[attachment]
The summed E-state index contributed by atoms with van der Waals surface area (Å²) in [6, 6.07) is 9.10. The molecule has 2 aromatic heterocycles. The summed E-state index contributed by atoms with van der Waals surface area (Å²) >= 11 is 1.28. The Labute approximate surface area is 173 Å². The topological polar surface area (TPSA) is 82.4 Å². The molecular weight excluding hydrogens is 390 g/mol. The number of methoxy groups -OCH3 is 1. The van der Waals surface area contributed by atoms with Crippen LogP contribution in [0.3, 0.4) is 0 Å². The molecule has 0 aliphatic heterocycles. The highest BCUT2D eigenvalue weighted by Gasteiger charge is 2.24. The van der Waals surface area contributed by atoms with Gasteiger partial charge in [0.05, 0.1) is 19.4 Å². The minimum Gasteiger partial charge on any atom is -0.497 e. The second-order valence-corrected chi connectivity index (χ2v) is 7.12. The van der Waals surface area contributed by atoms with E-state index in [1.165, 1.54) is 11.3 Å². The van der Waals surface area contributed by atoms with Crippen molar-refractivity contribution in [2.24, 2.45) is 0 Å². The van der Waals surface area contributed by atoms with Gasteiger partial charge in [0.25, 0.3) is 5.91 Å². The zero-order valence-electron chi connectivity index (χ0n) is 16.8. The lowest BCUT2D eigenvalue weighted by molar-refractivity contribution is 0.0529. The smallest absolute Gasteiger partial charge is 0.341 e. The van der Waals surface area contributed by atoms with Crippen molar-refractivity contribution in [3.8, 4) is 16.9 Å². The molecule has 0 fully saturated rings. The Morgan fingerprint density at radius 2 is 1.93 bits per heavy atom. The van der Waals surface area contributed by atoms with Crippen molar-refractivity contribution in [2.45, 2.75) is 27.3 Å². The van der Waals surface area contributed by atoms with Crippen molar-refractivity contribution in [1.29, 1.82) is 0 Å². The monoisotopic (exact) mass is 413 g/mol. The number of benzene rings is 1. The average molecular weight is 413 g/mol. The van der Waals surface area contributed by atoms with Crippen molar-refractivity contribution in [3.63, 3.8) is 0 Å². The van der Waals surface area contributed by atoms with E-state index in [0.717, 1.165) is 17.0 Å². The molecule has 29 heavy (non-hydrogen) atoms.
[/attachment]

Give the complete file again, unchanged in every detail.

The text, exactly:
The summed E-state index contributed by atoms with van der Waals surface area (Å²) in [6, 6.07) is 9.10. The molecule has 2 aromatic heterocycles. The summed E-state index contributed by atoms with van der Waals surface area (Å²) >= 11 is 1.28. The Labute approximate surface area is 173 Å². The topological polar surface area (TPSA) is 82.4 Å². The molecular weight excluding hydrogens is 390 g/mol. The number of methoxy groups -OCH3 is 1. The van der Waals surface area contributed by atoms with Crippen LogP contribution in [0.3, 0.4) is 0 Å². The molecule has 0 aliphatic heterocycles. The highest BCUT2D eigenvalue weighted by Gasteiger charge is 2.24. The van der Waals surface area contributed by atoms with Gasteiger partial charge in [0.05, 0.1) is 19.4 Å². The minimum Gasteiger partial charge on any atom is -0.497 e. The second-order valence-corrected chi connectivity index (χ2v) is 7.12. The van der Waals surface area contributed by atoms with E-state index in [1.165, 1.54) is 11.3 Å². The van der Waals surface area contributed by atoms with Crippen molar-refractivity contribution in [2.24, 2.45) is 0 Å². The van der Waals surface area contributed by atoms with Gasteiger partial charge in [0.25, 0.3) is 5.91 Å². The zero-order valence-electron chi connectivity index (χ0n) is 16.8. The lowest BCUT2D eigenvalue weighted by molar-refractivity contribution is 0.0529. The smallest absolute Gasteiger partial charge is 0.341 e. The van der Waals surface area contributed by atoms with Crippen molar-refractivity contribution in [3.8, 4) is 16.9 Å². The molecule has 0 fully saturated rings. The Morgan fingerprint density at radius 2 is 1.93 bits per heavy atom. The van der Waals surface area contributed by atoms with Crippen molar-refractivity contribution in [2.45, 2.75) is 27.3 Å². The van der Waals surface area contributed by atoms with Crippen molar-refractivity contribution in [1.29, 1.82) is 0 Å². The monoisotopic (exact) mass is 413 g/mol. The number of benzene rings is 1. The average molecular weight is 413 g/mol. The van der Waals surface area contributed by atoms with Crippen molar-refractivity contribution in [3.63, 3.8) is 0 Å². The van der Waals surface area contributed by atoms with E-state index in [0.717, 1.165) is 17.0 Å². The molecule has 29 heavy (non-hydrogen) atoms.